Wild garlic or ramsons merit another Huffington Post outing. It's one of the safest leaves for the novice forager to hunt because the scent is strong. It is similar to the leaf of the Lily of the Valley but the garlic odour is overwhelming. Rub it between your fingers if your sense of smell is poor. In Scotland wild garlic was planted in castle driveways, far away away from kitchen gardens where it might have caused sensory grief. Garlic must have gone out of favour though because many older folk only associate it with France.
Ramsons amongst fading snowdrops
After three weeks of pickings we've yet to tire of cooking with wild garlic. In honesty it's a joy to any lazy cook who loathes messing about with the papery skin which encases cloves of garlic. I take a pair of scissors into the woods to ensure that I don't pull up ramson roots and then, continue to use them to snip the washed ramsons in the kitchen. Pick a little here and there and not enough to feed the neighbourhood. Add the shreded leaves as late as you dare to Spaghetti Bolognese for colour and intense wild garlic flavour.The leaves can be shredded in salads or stuffings or the more adventurous might add them to homemade pasta.
Artisan food producers will sell you wild garlic pesto in fancy jars but it's far cheaper to make your own.Take a traditional pesto recipe and simply subtistute the basil leaves for wild garlic and omit any cloves of garlic. I add a tsp. of lime zest and a dash of lime juice to taste. Don't be a slave to pine nuts either; they are expensive and have a tendency to burn, unless you watch them like a hawk. Toasted pumpkinseeds will add texture as will toasted pinhead oatmeal.
Considering the diet of the French again, snails are being harvested on the Isle of Barra which I can see from the window of our Uist house. Three cornered leeks grow in South Uist ditches and may grows on Barra too, so I suggest trying snails in wild garlic butter. Very French but in this case with West Coast provenance too. In fact unlike the Isle of South Uist there are trees on Barra so ramsons Allium ursinum may grow there too.
Continuing my Island theme here is a recipe for wild garlic aioli taken from The Forager's Kitchen. It is delicious with langoustines.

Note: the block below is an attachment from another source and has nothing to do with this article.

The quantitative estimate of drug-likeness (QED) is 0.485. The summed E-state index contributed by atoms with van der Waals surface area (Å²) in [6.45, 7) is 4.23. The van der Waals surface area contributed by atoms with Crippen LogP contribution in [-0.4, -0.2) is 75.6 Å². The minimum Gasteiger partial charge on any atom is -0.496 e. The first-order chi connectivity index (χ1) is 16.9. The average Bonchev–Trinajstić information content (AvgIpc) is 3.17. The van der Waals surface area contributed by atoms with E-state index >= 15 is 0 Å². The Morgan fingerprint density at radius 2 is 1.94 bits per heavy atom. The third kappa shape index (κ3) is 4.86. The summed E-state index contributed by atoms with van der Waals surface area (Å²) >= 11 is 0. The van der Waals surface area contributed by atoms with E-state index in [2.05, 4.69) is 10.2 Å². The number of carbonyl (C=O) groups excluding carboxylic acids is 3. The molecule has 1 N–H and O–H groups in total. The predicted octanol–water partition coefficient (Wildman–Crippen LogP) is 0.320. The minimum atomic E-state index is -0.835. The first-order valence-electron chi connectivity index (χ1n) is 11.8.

Wild Garlic Aioli
Use eggs at room temperature and add the oil trickle by trickle to prevent the mayonnaise curdling. The key to success is 'go slow' when making mayo.
Makes a small bowl
2 egg yolks
Juice small lime
300ml light vegetable oil
2 tbsps Ramsons, finely shredded (chiffonade)
Wild Garlic oil (optional)
Put the egg yolks and lime juice into a bowl, season lightly and whisk together.
Slowly whisk in the oil a little as at time, whisking constantly until the oil has emulsified and the mayonnaise is thick. As the mayonnaise thickens the oil can be added a little faster. If the mayonnaise looks very stiff, whisk in a little boiled water until desired consistency is reached.
Fold in the shredded Ramsons and a drizzle of wild garlic oil if you have some.
Eat within 24 hours.
Wild notes from The Forager's Kitchen
Replace the lime juice with a wild vinegar perhaps elderflower or violet, both of which are in season with ramsons. If you have made ramson flower salt use a pinch of this with some freshly ground pepper. Jack by the Hedge (Garlic Mustard) is also in season, these leaves could replace the ramsons. I find a helping hand is useful when making mayonnaise. An adult or child with a steady hand pouring the oil in very slowly is really useful. You could make this in a food processor but do fold in the finely chopped Ramsons (or Jack by the Hedge) by hand.